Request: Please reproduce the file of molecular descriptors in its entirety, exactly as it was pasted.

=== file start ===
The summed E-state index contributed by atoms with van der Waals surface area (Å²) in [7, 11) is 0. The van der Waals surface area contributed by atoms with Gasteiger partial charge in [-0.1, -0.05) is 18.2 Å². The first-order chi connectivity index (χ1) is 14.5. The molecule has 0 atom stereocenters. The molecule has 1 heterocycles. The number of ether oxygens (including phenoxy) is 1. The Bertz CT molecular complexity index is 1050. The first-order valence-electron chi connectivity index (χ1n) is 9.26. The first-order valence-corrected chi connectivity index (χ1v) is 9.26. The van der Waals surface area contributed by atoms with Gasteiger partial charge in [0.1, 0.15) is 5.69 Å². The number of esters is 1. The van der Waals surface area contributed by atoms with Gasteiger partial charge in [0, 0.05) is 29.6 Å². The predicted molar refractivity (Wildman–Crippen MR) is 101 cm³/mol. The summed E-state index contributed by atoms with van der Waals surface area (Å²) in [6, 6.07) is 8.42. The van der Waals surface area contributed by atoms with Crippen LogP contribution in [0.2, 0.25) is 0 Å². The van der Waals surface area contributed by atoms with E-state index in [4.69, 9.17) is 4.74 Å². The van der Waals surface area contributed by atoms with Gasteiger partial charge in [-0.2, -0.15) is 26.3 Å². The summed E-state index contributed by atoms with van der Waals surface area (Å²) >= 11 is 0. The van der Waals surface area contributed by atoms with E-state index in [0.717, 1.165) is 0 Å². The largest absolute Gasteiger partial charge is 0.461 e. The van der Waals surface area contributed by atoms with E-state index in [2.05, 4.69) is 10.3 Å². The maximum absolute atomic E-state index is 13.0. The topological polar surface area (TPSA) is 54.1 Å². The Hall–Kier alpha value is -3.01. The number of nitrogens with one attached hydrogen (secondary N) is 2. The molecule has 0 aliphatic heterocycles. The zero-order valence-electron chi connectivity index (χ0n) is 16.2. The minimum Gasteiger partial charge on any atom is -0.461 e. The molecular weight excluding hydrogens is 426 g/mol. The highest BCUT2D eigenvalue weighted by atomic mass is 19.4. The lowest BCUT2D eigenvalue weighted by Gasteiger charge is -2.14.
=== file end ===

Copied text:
The summed E-state index contributed by atoms with van der Waals surface area (Å²) in [7, 11) is 0. The van der Waals surface area contributed by atoms with Gasteiger partial charge in [-0.1, -0.05) is 18.2 Å². The first-order chi connectivity index (χ1) is 14.5. The molecule has 0 atom stereocenters. The molecule has 1 heterocycles. The number of ether oxygens (including phenoxy) is 1. The Bertz CT molecular complexity index is 1050. The first-order valence-electron chi connectivity index (χ1n) is 9.26. The first-order valence-corrected chi connectivity index (χ1v) is 9.26. The van der Waals surface area contributed by atoms with Gasteiger partial charge in [0.1, 0.15) is 5.69 Å². The number of esters is 1. The van der Waals surface area contributed by atoms with Gasteiger partial charge in [0, 0.05) is 29.6 Å². The predicted molar refractivity (Wildman–Crippen MR) is 101 cm³/mol. The summed E-state index contributed by atoms with van der Waals surface area (Å²) in [6, 6.07) is 8.42. The van der Waals surface area contributed by atoms with Crippen LogP contribution in [0.2, 0.25) is 0 Å². The van der Waals surface area contributed by atoms with E-state index in [4.69, 9.17) is 4.74 Å². The van der Waals surface area contributed by atoms with Gasteiger partial charge in [-0.2, -0.15) is 26.3 Å². The summed E-state index contributed by atoms with van der Waals surface area (Å²) >= 11 is 0. The van der Waals surface area contributed by atoms with E-state index in [0.717, 1.165) is 0 Å². The largest absolute Gasteiger partial charge is 0.461 e. The van der Waals surface area contributed by atoms with E-state index in [2.05, 4.69) is 10.3 Å². The maximum absolute atomic E-state index is 13.0. The topological polar surface area (TPSA) is 54.1 Å². The Hall–Kier alpha value is -3.01. The number of nitrogens with one attached hydrogen (secondary N) is 2. The molecule has 0 aliphatic heterocycles. The zero-order valence-electron chi connectivity index (χ0n) is 16.2. The minimum Gasteiger partial charge on any atom is -0.461 e. The molecular weight excluding hydrogens is 426 g/mol. The highest BCUT2D eigenvalue weighted by atomic mass is 19.4. The lowest BCUT2D eigenvalue weighted by Gasteiger charge is -2.14.